Keeving is a process that seeks to remove nutrients needed for fermentation in order to create residual sweetness. Yeast need nutrients and vitamins to ferment and while they are good at finding or creating many of these nutrients, it only takes the loss of one to stop the process. Keeving is a process that removes some of these nutrients, with the goal to slow and ultimately stop the fermentation process. If you’ve read a book on wine and often cider making, one of the things that is discussed is the desire to have a strong fermenting yeast so it will complete fermentation, which uses all the available sugar. For me, this objective always seemed wrong for cider. The goal should be to create a balanced product. Something not too sweet, acidic, or bitter. Reading about keeving and the concept of removing yeast nutrients in order to stall fermentation and leave residual sweetness spoke to me. It nudged me down the dark path of challenging conventional thinking related to the hard cider making process. It made sense to me that if you have a highly acidic base with low sugars, relative to grape wine, and therefore, low alcohol content, having a way to create residual sweetness would be key. It led to me questioning why we add nutrients to cider and why we use Saccharomyces cerevisiae yeast strains when inoculating. For me, keeving, which has been a common practice in France and England for hundreds of years or more, was a sign from the past screaming for the attention of modern cider makers.
I don’t just mean that we should all be making keeved cider. I have never actually keeved or even tried to keeve a cider. What I mean is that our ancestors used keeving as a tool to solve a balance problem for cider. We have figured out that adding pectin methyl esterase (PME) and calcium chloride to a cider that we can more consistently create a keeve but you don’t have to add those compounds to keeve a cider. Also, adding them doesn’t guarantee you will create a keeved cider. The pH, the temperature of the fermentation, the aggressiveness of the yeasts, and the various other compounds naturally in your juice all impact the ability to create a keeved cider. However, the concept of nutrient deprivation as a means of controlling fermentation and ultimately, residual sugar content is the real goal. Keeving is just one example of how even our ancestors wanted to make balanced ciders and sought methods to control their fermentation. This concept is what has been pushing me to find more ways to naturally create balanced ciders. In some ways, this website, my book, and my passion to understand cider can all be linked back to keeving. I will probably never actually attempt to make a keeved cider but, I won’t stop seeking ways to make balanced ciders. That’s what I made when I created Sweet Orange last year, which has some natural residual sweetness.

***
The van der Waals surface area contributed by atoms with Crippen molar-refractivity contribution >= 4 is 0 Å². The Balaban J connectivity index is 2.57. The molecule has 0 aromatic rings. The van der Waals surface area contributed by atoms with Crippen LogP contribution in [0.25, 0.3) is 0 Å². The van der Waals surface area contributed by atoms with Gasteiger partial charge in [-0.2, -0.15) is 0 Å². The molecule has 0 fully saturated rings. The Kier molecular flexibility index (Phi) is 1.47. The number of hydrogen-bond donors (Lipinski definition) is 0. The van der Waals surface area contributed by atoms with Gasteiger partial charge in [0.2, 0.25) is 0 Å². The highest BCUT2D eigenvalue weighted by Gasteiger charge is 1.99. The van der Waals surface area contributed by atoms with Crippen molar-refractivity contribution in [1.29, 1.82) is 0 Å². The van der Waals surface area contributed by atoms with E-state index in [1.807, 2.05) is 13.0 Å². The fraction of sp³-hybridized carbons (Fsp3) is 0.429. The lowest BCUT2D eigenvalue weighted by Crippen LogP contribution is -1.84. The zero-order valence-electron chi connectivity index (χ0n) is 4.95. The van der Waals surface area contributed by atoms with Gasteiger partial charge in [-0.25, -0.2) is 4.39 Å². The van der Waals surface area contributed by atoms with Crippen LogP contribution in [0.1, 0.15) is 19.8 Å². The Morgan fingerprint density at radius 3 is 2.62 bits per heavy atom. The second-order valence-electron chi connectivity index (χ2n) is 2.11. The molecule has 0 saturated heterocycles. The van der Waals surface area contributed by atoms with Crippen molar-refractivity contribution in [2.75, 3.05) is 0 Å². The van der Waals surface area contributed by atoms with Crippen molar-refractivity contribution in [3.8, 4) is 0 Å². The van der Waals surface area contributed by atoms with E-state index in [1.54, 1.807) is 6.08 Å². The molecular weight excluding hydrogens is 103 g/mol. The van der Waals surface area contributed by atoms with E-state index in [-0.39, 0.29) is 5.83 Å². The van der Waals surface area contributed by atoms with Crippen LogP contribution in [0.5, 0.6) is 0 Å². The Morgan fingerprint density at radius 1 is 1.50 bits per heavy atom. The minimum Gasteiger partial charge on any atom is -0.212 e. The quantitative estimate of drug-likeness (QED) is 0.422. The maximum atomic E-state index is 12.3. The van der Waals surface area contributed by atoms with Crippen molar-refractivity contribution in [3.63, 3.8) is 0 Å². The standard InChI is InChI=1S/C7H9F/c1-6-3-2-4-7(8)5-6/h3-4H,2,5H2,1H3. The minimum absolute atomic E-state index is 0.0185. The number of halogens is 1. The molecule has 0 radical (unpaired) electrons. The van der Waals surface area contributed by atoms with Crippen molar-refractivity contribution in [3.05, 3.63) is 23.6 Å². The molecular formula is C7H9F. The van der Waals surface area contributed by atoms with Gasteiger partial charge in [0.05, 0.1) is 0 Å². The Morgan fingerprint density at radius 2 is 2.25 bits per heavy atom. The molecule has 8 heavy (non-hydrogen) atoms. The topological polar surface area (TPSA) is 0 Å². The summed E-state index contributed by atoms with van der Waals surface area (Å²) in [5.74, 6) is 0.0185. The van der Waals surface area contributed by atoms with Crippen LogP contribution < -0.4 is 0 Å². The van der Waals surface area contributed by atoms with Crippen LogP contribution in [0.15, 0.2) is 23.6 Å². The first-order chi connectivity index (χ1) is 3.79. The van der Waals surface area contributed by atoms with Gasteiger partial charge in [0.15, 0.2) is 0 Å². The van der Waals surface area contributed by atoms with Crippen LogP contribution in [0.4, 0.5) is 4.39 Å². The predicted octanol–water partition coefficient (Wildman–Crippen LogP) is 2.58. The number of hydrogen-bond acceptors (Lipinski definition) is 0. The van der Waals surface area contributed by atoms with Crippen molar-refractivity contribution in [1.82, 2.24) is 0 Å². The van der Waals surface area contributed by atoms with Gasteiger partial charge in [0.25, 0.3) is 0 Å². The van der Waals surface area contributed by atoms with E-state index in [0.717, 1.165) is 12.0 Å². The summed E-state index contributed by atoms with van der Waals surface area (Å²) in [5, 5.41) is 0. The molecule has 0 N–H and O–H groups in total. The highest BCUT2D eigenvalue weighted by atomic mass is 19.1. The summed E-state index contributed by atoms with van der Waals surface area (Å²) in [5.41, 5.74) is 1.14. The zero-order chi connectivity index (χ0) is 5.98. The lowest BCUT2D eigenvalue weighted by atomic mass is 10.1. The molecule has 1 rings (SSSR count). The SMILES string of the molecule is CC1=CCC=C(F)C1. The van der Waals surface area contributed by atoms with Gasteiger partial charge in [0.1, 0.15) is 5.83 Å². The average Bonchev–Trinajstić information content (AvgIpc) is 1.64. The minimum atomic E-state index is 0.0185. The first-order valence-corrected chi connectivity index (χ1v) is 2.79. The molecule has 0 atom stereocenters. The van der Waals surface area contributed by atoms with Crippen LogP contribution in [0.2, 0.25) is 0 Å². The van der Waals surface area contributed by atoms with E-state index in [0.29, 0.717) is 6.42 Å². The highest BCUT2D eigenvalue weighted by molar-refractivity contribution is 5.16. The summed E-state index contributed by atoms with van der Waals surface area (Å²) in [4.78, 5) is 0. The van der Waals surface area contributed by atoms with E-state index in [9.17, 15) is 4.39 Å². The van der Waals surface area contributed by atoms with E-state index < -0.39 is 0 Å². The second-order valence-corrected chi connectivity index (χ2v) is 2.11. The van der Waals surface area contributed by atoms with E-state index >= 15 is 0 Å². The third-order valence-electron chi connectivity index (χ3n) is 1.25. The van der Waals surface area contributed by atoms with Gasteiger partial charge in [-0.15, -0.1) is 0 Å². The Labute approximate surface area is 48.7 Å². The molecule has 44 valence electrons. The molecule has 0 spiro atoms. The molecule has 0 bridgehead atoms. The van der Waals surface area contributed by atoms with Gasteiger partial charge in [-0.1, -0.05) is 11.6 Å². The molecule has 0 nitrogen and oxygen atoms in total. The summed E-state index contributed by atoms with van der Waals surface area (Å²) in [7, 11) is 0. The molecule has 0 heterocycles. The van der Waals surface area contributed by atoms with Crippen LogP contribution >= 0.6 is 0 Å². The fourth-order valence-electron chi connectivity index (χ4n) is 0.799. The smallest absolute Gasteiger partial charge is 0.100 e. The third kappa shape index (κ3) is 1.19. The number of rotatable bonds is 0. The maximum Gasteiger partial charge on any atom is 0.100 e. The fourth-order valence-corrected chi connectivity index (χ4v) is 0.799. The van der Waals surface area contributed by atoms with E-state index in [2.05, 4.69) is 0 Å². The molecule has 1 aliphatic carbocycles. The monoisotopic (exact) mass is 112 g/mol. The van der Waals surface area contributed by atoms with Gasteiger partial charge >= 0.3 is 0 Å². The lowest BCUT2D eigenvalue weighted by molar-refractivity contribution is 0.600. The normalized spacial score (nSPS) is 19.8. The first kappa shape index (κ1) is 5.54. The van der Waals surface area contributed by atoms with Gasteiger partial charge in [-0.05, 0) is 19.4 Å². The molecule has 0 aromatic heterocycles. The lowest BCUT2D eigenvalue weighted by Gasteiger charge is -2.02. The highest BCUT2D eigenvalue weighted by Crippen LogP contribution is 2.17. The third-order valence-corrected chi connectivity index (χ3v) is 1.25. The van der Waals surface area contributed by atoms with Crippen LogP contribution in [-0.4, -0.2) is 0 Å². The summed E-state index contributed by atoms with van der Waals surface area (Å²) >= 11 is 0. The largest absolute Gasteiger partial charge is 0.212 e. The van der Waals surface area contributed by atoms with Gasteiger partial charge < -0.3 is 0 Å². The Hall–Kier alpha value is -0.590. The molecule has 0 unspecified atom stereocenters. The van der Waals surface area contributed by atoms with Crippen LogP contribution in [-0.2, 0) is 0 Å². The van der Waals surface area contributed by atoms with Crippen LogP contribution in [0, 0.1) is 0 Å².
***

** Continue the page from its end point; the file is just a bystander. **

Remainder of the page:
So what is keeving? In the paper by F.W. Beech and S.W. Challinor about the keeving process(1), they actually differentiate keeving from defecation. They define defecation as the process where the compounds like PME and calcium chloride are added and keeving being the natural process that creates the same condition without the additions of the compounds. Besides the word defecation being off-putting, I am going to define this process as keeving since the outcome is the same and the addition of compounds only increases the chance of creating a keeve. Ultimately, the goal is to create a cider that has some level of residual sweetness because of nutrient deprivation. I realize that some keeved cider has effervescence but i could make a still or carbonated cider that is keeved. Keeving is a type of nutrient deprivation. Let’s explore how it works.
Keeving uses the pectin naturally found in the apple or pear to form a gelatinous mass. The pectin is created through enzymatic reactions, this is why the PME is added, and the pectin is pushed to the top of the fermenter by the CO2 created during the fermentation process. The pectin masses pick up other compounds and even yeast and as it reaches the top of the fermenter, it forms what is often called a brown cap or in French, chapeau brun. It’s brown because it traps the tannins and other phenolic compounds as well as many of the nutrients used by yeast to ferment. This includes nitrogen sources that the yeast need to effectively consume the sugars. The result is that you have an extremely clear band of cider between a sediment layer at the bottom and a brown gelatinous mass on top. Racking the clear cider in the middle from between these two layers will give you a cider that is low in nutrients and yeast.